The Palomino Horse Breeds: History, Origin & Cost (2020)
Historically, horses with the Palomino color were favored among royalty and appeared in a number of paintings over the course of time. The first Palomino horse was brought to the United States by Queen Isabella of Spain, who wanted the beautiful golden horse to flourish on the land whose discovery she had funded.
The first recorded Palomino horse was imported from Spain to what is now Mexico, where the bloodline spread to parts of Texas and California. Many of these golden Palominos horse was captured by the Native Americans, who used them for hunting, transportation, and warfare.
That breeds horse color is a genetic attribute and can occur in a number of breeds, but many believe that the true Palomino horse is a descendant of the original Spanish stock, which consisted of Arabian horses and Moorish Barbs.
Height: The height for this breed is 17 hands. This approximates to 68 inches to the withers of the horse. The average height for horse breeds is 15.0 hands or 60 inches. Therefore, This breeds horse is taller than most horse breeds.
Weight: That breeds horse weighs 1,250 lbs, which is 225 pounds heavier than the average horse breed.
The term “Palomino” refers to a type of equine coloring caused by the cream gene, which gives the horse a cream color on a chestnut base coat. However, since most Palomino horse was registered before the understanding of color genetics among horses, the term is based solely on appearance and can occur in virtually any breed. It is the unique coloring of the Palomino horse that makes it a popular show horse and television and movie star. Famous Palominos include film star Roy Rogers’ horse Trigger, and television’s Mr. Ed.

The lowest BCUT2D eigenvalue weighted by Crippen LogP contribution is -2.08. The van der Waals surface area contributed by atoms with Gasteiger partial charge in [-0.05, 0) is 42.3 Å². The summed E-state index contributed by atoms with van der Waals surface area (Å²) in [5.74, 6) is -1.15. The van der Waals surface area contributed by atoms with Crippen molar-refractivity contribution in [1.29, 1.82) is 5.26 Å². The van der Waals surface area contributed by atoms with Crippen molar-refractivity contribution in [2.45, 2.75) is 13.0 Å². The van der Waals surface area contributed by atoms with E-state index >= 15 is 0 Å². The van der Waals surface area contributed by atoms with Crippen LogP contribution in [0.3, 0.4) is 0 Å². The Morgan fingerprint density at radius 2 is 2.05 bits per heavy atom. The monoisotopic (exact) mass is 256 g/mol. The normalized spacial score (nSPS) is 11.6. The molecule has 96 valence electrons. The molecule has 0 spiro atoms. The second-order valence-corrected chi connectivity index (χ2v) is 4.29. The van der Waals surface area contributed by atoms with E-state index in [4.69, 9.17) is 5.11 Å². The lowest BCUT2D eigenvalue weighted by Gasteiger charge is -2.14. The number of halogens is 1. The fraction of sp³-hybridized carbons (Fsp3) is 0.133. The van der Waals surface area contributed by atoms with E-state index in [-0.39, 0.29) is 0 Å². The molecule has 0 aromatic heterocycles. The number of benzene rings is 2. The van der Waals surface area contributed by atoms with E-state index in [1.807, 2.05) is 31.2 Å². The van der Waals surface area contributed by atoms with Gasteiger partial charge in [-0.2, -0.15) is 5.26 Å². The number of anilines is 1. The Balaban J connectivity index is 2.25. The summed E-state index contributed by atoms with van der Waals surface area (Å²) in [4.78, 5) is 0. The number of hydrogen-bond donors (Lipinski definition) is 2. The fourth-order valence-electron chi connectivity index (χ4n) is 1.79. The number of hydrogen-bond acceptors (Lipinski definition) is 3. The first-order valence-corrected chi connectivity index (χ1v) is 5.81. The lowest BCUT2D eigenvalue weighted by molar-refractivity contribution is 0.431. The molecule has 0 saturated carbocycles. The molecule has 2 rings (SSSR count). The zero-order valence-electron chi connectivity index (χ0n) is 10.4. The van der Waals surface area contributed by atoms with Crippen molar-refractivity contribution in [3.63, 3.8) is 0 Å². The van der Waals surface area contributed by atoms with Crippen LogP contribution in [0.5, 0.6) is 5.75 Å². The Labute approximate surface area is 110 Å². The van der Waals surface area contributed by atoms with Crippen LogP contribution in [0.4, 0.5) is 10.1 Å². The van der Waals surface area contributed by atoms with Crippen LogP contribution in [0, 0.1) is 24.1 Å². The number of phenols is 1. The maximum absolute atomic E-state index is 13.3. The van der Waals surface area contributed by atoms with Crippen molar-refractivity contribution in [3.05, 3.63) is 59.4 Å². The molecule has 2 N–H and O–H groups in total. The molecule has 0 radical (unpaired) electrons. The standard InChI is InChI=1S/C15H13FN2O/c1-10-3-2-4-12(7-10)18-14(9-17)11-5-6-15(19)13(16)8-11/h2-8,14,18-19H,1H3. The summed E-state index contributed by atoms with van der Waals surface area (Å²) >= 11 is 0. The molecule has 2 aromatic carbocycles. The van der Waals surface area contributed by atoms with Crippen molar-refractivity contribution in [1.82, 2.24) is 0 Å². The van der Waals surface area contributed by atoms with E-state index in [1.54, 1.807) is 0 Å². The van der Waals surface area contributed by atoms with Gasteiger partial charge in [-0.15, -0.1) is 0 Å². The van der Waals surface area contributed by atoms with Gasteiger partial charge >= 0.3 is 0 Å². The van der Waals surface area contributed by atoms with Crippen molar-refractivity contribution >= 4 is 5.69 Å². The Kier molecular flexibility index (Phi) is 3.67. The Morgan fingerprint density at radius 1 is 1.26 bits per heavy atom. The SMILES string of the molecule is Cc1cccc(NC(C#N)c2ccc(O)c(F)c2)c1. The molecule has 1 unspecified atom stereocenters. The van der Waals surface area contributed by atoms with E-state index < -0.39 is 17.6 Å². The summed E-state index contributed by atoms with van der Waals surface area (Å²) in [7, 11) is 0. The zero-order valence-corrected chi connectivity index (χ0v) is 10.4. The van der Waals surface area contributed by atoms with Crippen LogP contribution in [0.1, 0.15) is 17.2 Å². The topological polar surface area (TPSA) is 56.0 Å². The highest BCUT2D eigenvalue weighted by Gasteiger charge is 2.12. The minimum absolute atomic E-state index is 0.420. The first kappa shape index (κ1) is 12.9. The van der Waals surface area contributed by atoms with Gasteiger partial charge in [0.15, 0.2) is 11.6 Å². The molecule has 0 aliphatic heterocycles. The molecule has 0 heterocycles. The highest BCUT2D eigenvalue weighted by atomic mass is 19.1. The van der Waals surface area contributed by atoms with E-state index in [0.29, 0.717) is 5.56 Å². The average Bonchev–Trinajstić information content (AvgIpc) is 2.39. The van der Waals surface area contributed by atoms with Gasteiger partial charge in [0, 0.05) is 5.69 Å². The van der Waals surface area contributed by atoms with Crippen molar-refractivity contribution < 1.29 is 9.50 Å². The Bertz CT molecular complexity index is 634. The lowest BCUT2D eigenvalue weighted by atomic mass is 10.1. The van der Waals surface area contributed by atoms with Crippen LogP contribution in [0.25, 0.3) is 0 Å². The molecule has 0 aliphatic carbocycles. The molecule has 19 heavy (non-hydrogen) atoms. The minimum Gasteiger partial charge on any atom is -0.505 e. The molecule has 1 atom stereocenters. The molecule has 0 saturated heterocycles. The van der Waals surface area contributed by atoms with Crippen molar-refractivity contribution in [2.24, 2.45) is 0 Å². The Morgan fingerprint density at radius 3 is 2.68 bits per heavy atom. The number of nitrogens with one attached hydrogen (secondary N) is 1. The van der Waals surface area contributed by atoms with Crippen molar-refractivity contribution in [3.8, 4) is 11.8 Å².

Is the Palomino the Right Breed for You?
- Generally Healthy: This breed is perceived as a generally healthy breed. With no known breed-specific health issues, owners just have to ensure their horse maintains a healthy lifestyle with regular veterinary checkups.
- Multi-Talented: The Palomino is capable of performing various tasks very well. The most common ones are
- general riding
. With a diverse set of abilities, this breed can accommodate the various needs of horse owners.
The Palomino horse is one of the few types of horses that is categorized by color rather than physical attributes. Although it is not an official breed, a collective of English and U.S. societies are working to establish it as a breed by establishing selective breeding guidelines.
Horse Ownership Costs
There are both upfront and ongoing costs associated with owning a palomino horse. The charts below show the annual costs you will pay to maintain the horse and the expenses you should expect to pay when you initially buy the horse.
- Food: Includes both hay and grain. The price will fluctuate depending on the type, location, and time of year. Annual costs can reach up to $3,300.
- Farrier: Assumes shoeing and trimming are performed every 8 weeks.
- Medical Care: Exam, vaccinations, veterinary fees, deworming, and dental care are included.
- Training: Training sessions can start at $25 per hour. Training for specific functions can run up to $850 per month or more.
- Emergency Insurance: Insurance covers major medical and mortality. Annual deductible will also vary depending on the policy.
Costs for Common One-Time Expenses of a palomino horse
- Trailer: This potentially can be the most expensive item. With the greatest variance, used trailers can cost $1,500 while top-of-the-line models can reach $50,000.
- Tack: Horse riding equipment can also vary widely. Used equipment will help keep costs manageable.
- Pet-Purchase Vet Check: Highly recommended to all. This will let the potential buyer know the horse’s current condition and suitability before making the big purchase.